OF DECISION AND ORDER ON DEFENDANTS' NRO BOSTON, LLC AND
NORTH RIVER OUTFITTERS, NRO SPORT, LLC, NRO EDGARTOWN, LLC,
JASON INDELICATO AND ALICE INDELICATO'S MOTION TO REMOVE
DEFAULT AND FILE ANSWER AND AFFIRMATION DEFENSES
Elizabeth M. Fahey, Justice of the Superior Court.
defendants move under Mass.R.Civ.P. 55(c) and 60(b) to vacate
a Default Judgment by Confession against NRO Boston, LLC,
North River Outfitters, NRO Sport, LLC, NRO Edgartown, LLC,
Alice Indelicato, and Jason Indelicato that was obtained by
Saturn Funding, LLC. Plaintiff opposes this motion on the
grounds that the defendants have not shown good cause under
Mass.R.Civ.P. 55(c) to set aside the entry of Mass.R.Civ.P.
55(a) default. Pursuant to the plaintiff's request under
Mass.R.Civ.P. 55(b)(1), defendants were all
defaulted. Judgment by Default entered on January
3, 2017. For the reasons stated herein, the defendants'
motion is ALLOWED .
Mass.R.Civ.P. 60(b) states in part:
On motion and upon such terms as are just, the court may
relieve a party or his legal representative from a final
judgment, order, or proceeding for the following reasons: (1)
mistake, inadvertence, surprise, or excusable neglect; (2)
newly discovered evidence which by due diligence could not
have been discovered in time to move for a new trial under
Rule 59(b), (3) fraud (whether heretofore denominated
intrinsic or extrinsic), misrepresentation, or other
misconduct of an adverse party; (4) the judgment is void . .
. or (6) any other reason justifying relief from the
operation of the judgment. The motion shall be made within a
reasonable time, and for reasons (1), (2), and (3) not more
than one year after the judgment, order or proceeding was
entered or taken . . . This rule does not limit the power of
a court to entertain an independent action to relieve a party
from a judgment, order, or proceeding, or to set aside a
judgment for fraud upon the court . . .
Whether or not to grant relief under Mass.R.Civ.P. 60(b)
" rests within the sound discretion of the judge"
and is " to be applied 'toward the objective that
legal procedure becomes the vehicle for determination of the
issues upon their merits instead of upon refinement of
procedure . . .'" Berube v. McKesson Wine &
Spirits Co., 7 Mass.App.Ct. 426, 429, 388 N.E.2d 309
(1979) (quoting Florida Investment Enterprises, Inc. v.
Kentucky Co., 160 So.2d 733, 736 (Fla.Dist.Ct.App.
1964)). " Rule 60(b) is remedial in character and
subject to a liberal interpretation and application in a
situation where the mischief leading to the judgment occurs
at the pretrial stage." Berube, 7 Mass.App.Ct.
at 429. The instant case deals with Rule 60(b)(1), as
defendants seek relief from a final judgment due to mistake,
inadvertence, surprise, or excusable neglect. The burden of
proving that one of these conditions exists, and that it
merits relief falls on the defendants. Hermanson v.
Szafarowicz, 457 Mass. 39, 46, 927 N.E.2d 982 (2010)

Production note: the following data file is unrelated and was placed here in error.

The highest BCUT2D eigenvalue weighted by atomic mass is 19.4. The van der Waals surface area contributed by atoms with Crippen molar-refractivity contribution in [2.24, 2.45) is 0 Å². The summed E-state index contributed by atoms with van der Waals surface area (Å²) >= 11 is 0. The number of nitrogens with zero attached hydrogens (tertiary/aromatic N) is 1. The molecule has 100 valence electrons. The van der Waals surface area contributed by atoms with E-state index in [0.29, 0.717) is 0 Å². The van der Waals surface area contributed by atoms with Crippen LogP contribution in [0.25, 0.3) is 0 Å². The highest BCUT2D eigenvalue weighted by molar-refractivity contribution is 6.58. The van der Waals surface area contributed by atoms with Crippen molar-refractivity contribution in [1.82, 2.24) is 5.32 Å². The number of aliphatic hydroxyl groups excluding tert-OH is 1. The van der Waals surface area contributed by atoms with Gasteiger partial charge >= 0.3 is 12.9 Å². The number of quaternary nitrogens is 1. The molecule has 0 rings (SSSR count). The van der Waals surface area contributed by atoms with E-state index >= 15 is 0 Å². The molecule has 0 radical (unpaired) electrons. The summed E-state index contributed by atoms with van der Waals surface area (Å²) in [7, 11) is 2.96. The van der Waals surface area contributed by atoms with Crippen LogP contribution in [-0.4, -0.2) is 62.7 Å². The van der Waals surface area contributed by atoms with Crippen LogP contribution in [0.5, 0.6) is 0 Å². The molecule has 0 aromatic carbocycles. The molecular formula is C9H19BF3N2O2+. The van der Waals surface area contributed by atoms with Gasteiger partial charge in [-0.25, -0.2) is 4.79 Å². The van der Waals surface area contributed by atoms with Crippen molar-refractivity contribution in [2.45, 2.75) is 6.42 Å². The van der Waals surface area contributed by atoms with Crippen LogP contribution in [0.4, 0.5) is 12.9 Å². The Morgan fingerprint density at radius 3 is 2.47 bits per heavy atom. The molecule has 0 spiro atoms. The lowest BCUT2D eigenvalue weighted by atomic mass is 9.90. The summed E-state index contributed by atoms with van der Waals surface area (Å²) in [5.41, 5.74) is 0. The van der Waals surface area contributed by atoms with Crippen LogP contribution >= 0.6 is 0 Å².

(citing Gath v. M/A-Com, Inc., 440 Mass. 482, 497,
802 N.E.2d 521 (2003)).
Whether relief should be granted is determined by the
circumstances of each case, considering the following
(1) [W]hether the offending party has acted promptly after
entry of judgment to assert his claim for relief therefrom;
(2) whether there is a showing either by way of affidavit, or
otherwise apparent on the record, that the claim sought to be
revived has merit; (3) whether the neglectful conduct occurs
before trial, as opposed to during, or after the trial; (4)
whether the neglect was the product of a consciously chosen
course of conduct on the part of counsel; (5) whether
prejudice has resulted to the other party; and (6) whether
the error is chargeable to the party's legal
representative, rather than to the party himself; for "
the courts have been reluctant to attribute to the parties
the errors of their legal representatives." (Internal
Hermanson, 457 Mass. at 47 n. 11; Berube, 7
Mass.App.Ct. at 430-31.
The Defendants Have Acted Promptly
moving parties in the case at hand have acted promptly in
filing their motion to vacate the New York judgment by
confession. Plaintiff filed its verified complaint
to domesticate the judgment by confession in Suffolk Superior
Court on August 16, 2016. Def. Exh. A at para. 7. A default
judgment was entered against the defendants on January 3,
2017 and the defendants filed their motion to vacate along
with their answer to the complaint and affirmative defenses
on January 9, 2017. Def. Exh. B. Docket at 2. If
plaintiff's service was good, an answer was due by
December 14, 2016. Def. Exh. A at para. 8; contra,
Hermanson, 457 Mass. at 47 (finding that the
defendant did not act promptly by filing motion for relief
from judgment until seven months after sheriff's levy was
entered on his property); Garabedian v. Schomer, 22
N.E.3d 177, 86 Mass.App.Ct. 1126, (2014) (finding the trial
court judge did not abuse their discretion by denying
plaintiff's motion to vacate judgment of dismissal when
motion was filed almost one year after the dismissal).
The Claims Defendants Seek to Revive Have Merit
second factor to consider is whether the claim the defendants
seek to revive has merit. The evidence provided so far
supports a determination that the defendants may have a
meritorious defense to the judgment by confession. The
defendants do not have to prove their claim has a "
certainty of success, " only that " the claim is
one 'worthy of judicial investigation because [it]
rais[es] a material question of law meriting discussion and
decision, or a real controversy as to essential facts arising
from conflicting ...